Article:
60000_to_160,000 = a rough ballpark* for the number of words a customer will read when reviewing four to six contractors’ sales proposals.

1 = the number of contractors a customer will select as their final choice in a bid process.

Of course other factors go into customers’ selections. However, the bulk of the details they’ll receive are in proposal documents.

Are 60,000 words a lot for customers?

Like everyone else, customers are busy. Selecting a contractor, while important, is time consuming and requires a ton of extra reading. Consider this, there are:

  • 4,543 words in The U.S. Constitution
  • 7,500 words, or less in a typical short story
  • 60,000 to 80,000 in a typical mystery novel
  • 418,053 words in “Gone with the Wind”
  • 770,000+ words in The King James Bible

There are a lot of words swimming around in customers’ heads when trying to select a contractor. Excel, though great for comparing numbers on pricing and staffing, doesn’t capture text nuances well.

What’s it mean for selling service contracts?

Contractors’ sales proposals must do the heavy lifting. It’s the place to communicate their unique service value.

Winning a bid isn’t based on using the fewest words or the most. Inundating customers with 1,000s of wasted words, bludgeoning them with data, sends readers skipping to the pricing page in an attempt to stay awake.

The answer is balance

There are two parts to this kind of balance in sales proposal development.

First, there is balance needed in providing RFP answers in as concise and reader-friendly manner as possible – respecting customers’ 60,000 word reading load.

Second, there is balance needed in presenting your solution consistently in answers to customers’ RFP questions.

#1 Concise & reader-friendly sales proposals

The oft-quoted “less is more” wisdom is rarely followed. It takes confidence in your sales people to believe you truly¬† understand customers’ service pains and business issues.

When sales people are in doubt, in goes the kitchen sink.

Relevant, schmelevant. Any and all proposal content is jammed into the Word document, resulting in proposals running needlessly to 20,000 words, or more.

Even when you’re confident you understand the customer’s situation, your proposal needs to be reader friendly.

This means breaking up long text paragraphs into smaller, digestible bites, by using headings, bullets and tables. Simple flowcharts and process maps quickly and more effectively communicate information than pages of dense text.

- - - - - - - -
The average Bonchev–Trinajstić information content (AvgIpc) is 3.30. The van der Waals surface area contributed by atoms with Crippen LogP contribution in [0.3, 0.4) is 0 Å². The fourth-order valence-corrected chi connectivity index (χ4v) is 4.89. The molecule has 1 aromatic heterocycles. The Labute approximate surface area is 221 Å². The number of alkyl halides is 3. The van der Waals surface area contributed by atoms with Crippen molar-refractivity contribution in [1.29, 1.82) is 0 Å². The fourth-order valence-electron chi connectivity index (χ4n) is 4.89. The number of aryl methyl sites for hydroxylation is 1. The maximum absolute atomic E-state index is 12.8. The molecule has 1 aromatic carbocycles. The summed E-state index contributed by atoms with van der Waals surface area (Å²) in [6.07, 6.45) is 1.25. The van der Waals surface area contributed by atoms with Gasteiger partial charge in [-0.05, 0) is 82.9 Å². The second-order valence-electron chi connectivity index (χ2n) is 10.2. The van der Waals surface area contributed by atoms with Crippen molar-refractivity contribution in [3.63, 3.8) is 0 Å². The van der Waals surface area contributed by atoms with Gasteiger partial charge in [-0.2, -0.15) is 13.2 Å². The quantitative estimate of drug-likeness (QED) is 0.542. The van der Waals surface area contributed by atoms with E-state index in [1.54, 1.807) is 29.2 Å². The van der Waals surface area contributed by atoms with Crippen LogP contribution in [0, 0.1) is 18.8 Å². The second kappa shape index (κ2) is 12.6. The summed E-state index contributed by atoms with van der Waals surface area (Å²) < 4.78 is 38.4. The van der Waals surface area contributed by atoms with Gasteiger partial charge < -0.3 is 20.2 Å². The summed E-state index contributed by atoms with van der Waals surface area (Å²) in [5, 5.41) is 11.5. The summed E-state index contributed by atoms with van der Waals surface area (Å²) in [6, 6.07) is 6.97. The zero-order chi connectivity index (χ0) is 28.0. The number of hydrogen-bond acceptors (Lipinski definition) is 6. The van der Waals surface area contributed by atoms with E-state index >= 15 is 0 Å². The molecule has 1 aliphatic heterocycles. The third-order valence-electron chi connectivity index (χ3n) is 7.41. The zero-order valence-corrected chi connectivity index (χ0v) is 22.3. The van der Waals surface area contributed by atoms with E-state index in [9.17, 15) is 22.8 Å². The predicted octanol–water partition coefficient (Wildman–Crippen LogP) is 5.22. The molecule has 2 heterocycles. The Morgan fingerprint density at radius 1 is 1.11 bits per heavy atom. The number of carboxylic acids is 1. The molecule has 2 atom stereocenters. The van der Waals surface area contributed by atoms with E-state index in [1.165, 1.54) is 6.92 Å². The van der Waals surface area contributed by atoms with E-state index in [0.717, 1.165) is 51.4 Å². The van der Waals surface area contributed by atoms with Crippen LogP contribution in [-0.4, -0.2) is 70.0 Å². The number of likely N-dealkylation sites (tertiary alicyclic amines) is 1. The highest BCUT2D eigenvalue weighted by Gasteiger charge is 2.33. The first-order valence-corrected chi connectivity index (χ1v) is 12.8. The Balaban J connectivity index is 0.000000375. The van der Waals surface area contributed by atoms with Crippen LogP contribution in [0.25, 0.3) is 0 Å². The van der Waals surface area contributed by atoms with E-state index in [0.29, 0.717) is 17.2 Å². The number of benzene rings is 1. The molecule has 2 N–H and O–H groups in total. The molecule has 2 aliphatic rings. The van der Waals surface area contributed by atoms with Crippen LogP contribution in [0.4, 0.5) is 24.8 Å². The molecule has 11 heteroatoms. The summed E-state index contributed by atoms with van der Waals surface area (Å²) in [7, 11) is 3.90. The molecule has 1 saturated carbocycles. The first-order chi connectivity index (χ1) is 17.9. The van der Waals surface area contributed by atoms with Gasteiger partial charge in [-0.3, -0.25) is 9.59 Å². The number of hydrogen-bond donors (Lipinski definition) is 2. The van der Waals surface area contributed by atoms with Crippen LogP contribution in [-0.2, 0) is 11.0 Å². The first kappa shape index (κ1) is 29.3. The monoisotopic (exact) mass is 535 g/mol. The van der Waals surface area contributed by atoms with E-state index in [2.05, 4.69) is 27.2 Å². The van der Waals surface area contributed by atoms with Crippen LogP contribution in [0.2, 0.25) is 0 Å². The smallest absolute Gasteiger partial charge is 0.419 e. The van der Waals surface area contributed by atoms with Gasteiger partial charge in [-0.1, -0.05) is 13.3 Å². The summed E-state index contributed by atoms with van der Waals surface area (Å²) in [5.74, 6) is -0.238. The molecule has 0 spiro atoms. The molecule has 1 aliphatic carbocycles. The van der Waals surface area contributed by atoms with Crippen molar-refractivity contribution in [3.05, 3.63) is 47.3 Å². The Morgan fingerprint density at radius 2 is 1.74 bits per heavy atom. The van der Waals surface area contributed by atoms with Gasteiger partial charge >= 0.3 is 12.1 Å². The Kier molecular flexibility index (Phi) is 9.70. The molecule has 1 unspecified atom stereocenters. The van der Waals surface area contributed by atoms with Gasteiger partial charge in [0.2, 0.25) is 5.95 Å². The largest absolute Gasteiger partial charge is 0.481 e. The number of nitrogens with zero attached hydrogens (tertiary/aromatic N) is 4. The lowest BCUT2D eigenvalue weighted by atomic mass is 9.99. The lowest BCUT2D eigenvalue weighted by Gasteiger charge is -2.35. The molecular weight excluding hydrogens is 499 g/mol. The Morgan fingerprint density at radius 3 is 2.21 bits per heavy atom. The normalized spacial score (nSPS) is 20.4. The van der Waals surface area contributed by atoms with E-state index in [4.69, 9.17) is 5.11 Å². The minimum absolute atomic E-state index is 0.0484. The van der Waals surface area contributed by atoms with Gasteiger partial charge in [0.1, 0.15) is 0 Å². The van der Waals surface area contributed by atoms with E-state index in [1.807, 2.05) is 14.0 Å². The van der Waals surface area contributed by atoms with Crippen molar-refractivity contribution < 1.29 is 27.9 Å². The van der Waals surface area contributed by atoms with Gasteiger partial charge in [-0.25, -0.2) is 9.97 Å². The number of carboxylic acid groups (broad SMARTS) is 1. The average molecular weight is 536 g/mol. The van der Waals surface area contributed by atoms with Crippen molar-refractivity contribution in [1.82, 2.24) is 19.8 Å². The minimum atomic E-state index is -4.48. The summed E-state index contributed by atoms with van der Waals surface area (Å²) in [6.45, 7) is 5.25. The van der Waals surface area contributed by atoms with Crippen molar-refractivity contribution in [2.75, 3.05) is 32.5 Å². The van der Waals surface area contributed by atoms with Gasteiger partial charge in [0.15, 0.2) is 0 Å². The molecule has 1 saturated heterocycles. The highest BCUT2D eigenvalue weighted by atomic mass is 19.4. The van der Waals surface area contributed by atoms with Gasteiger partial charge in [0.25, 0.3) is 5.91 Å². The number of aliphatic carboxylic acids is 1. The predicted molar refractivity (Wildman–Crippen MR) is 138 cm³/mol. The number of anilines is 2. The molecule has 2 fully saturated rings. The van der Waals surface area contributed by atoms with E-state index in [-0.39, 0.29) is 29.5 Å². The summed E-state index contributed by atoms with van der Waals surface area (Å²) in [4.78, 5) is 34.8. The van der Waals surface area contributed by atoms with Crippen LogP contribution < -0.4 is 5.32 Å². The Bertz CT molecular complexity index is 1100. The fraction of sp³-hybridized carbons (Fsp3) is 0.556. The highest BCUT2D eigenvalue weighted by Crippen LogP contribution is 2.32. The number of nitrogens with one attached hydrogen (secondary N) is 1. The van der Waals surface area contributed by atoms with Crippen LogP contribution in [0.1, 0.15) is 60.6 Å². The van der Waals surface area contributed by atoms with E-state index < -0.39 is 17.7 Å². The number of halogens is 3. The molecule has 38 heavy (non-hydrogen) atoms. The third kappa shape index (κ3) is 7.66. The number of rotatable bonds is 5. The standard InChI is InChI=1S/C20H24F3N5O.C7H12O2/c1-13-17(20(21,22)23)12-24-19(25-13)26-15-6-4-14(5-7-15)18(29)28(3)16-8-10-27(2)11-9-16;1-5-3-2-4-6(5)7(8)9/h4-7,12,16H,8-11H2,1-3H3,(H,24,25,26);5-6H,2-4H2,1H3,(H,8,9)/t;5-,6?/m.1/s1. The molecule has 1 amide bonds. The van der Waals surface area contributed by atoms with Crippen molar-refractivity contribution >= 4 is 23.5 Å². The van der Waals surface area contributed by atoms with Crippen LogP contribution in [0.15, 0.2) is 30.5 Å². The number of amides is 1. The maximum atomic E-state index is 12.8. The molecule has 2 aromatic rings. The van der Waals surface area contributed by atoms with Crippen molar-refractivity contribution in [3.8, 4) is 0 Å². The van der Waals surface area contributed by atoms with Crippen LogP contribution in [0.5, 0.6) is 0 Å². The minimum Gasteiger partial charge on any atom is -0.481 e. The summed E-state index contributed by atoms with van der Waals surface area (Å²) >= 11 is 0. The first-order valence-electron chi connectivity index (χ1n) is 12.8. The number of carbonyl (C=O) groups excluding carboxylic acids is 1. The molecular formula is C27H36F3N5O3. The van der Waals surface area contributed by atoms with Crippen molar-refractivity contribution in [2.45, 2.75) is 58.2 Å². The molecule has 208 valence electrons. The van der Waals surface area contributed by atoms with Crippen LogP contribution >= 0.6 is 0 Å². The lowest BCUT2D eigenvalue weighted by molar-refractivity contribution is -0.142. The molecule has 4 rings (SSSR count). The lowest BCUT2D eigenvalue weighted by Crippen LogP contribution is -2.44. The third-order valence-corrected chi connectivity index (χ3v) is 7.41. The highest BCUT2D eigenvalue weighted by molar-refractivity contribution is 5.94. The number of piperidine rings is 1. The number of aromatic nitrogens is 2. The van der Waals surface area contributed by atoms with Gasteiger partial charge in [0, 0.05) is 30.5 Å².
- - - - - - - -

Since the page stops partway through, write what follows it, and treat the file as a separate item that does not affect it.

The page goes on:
#2 Answering various RFP questions with a unified solution

This is a sophisticated balancing act, but one that pays hugely when done. There’s an opportunity for contractors to consistently present their service solution when answering RFP questions.

While contractors must always answer the question, it can be done in a way that repeatedly presents a unified, though-out solution, one that gains traction in customers’ memories.

Not all RFP questions are the same, there are two types: Qualification and Application.

Qualification Questions

These questions ask for generic data about the contractor bidder, such as:

  • How long have you been in business?
  • How many employees to you have?
  • What was your last 3 years’ revenue? etc.

Contractor answers are simple and straightforward. The answers are what they are, and the info should be readily at hand.

As you can imagine, qualification questions are rarely the determining factor in contractor selection. If a contractor is being allowed to bid, it’s hoped they’ve been pre-qualified, which isn’t always the case.

Application Questions

Customers ask these questions to learn how a contractor will work for them, specifically how that contractor will be structured, their processes, measurements, tools and delivery.

In short, customers are asking “tell me how you plan to do what you do, but for me, here at my sites!”

To persuasively answer application questions, contractors must have designed their solution for that particular customer situation.

This means, contractors must:

  • Lastly, answer the application RFP questions by referencing their unique service solution for that customer, but before that, contractors must…
  • Design their unique service solution for that customer (like a blueprint), but before that, contractors must…
  • Analyze that customer’s service pains & business situation, but before that, contractors must…

You can see that your sales people must be gathering the real information before the RFP comes out and Procurement drops the cone-of-silence over customer contacts.

Inherent obstacle presenting a complex solution

The last obstacle, and perhaps the largest, is to present a relatively complex solution in the proposal document. There are many moving parts in a service solution, and those customer-asked for details can quickly lose customers – remember their 60,000 word reading load.

Overcoming this obstacle is the final key to successful proposal development, and we’ll take a look at it in our next blog.

* Based on a quick, informal survey I made of the word count in a number of contractors’ proposals to RFPs. On average these proposals contained between 10,000 to 15,000 words.

Chris Arlen
President, Revenue IQ

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